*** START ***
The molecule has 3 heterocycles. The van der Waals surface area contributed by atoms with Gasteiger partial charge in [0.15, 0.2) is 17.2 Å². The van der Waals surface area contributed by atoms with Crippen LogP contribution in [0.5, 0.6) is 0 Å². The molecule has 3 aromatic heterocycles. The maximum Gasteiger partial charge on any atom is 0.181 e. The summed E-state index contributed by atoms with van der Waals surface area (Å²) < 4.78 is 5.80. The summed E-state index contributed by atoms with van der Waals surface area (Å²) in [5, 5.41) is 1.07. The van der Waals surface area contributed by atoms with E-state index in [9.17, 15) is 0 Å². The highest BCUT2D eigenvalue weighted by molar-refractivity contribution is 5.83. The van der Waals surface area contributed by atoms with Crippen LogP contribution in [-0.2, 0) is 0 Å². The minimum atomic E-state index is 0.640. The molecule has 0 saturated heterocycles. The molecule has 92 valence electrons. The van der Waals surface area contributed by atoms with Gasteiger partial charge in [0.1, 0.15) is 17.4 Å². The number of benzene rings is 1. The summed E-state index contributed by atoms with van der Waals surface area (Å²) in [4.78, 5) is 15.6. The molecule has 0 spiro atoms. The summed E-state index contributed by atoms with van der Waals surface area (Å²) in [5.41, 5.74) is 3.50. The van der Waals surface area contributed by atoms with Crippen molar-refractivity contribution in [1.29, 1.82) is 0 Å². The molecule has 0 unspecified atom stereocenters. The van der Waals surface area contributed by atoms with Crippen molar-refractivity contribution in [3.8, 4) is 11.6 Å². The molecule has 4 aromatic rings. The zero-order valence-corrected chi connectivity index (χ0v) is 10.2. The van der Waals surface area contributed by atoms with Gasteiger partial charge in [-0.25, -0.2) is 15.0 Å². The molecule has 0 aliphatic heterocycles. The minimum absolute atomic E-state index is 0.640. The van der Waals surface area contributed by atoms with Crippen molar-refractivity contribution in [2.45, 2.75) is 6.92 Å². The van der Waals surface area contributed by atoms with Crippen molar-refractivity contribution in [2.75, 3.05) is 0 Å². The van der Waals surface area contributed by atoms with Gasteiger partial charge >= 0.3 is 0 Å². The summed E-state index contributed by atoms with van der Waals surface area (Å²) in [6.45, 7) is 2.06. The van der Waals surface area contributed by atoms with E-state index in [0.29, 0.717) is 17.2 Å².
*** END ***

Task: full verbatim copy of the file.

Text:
The molecule has 3 heterocycles. The van der Waals surface area contributed by atoms with Gasteiger partial charge in [0.15, 0.2) is 17.2 Å². The van der Waals surface area contributed by atoms with Crippen LogP contribution in [0.5, 0.6) is 0 Å². The molecule has 3 aromatic heterocycles. The maximum Gasteiger partial charge on any atom is 0.181 e. The summed E-state index contributed by atoms with van der Waals surface area (Å²) < 4.78 is 5.80. The summed E-state index contributed by atoms with van der Waals surface area (Å²) in [5, 5.41) is 1.07. The van der Waals surface area contributed by atoms with E-state index in [9.17, 15) is 0 Å². The highest BCUT2D eigenvalue weighted by molar-refractivity contribution is 5.83. The van der Waals surface area contributed by atoms with Crippen LogP contribution in [-0.2, 0) is 0 Å². The minimum atomic E-state index is 0.640. The molecule has 0 saturated heterocycles. The molecule has 92 valence electrons. The van der Waals surface area contributed by atoms with Gasteiger partial charge in [0.1, 0.15) is 17.4 Å². The number of benzene rings is 1. The summed E-state index contributed by atoms with van der Waals surface area (Å²) in [4.78, 5) is 15.6. The molecule has 0 spiro atoms. The summed E-state index contributed by atoms with van der Waals surface area (Å²) in [5.41, 5.74) is 3.50. The van der Waals surface area contributed by atoms with Crippen molar-refractivity contribution in [1.29, 1.82) is 0 Å². The molecule has 0 unspecified atom stereocenters. The van der Waals surface area contributed by atoms with Crippen molar-refractivity contribution in [3.8, 4) is 11.6 Å². The molecule has 4 aromatic rings. The zero-order valence-corrected chi connectivity index (χ0v) is 10.2. The van der Waals surface area contributed by atoms with Gasteiger partial charge in [-0.25, -0.2) is 15.0 Å². The molecule has 0 aliphatic heterocycles. The minimum absolute atomic E-state index is 0.640. The van der Waals surface area contributed by atoms with Crippen molar-refractivity contribution in [2.45, 2.75) is 6.92 Å². The van der Waals surface area contributed by atoms with Crippen molar-refractivity contribution in [2.75, 3.05) is 0 Å². The van der Waals surface area contributed by atoms with Gasteiger partial charge >= 0.3 is 0 Å². The summed E-state index contributed by atoms with van der Waals surface area (Å²) in [6.45, 7) is 2.06. The van der Waals surface area contributed by atoms with E-state index in [0.29, 0.717) is 17.2 Å².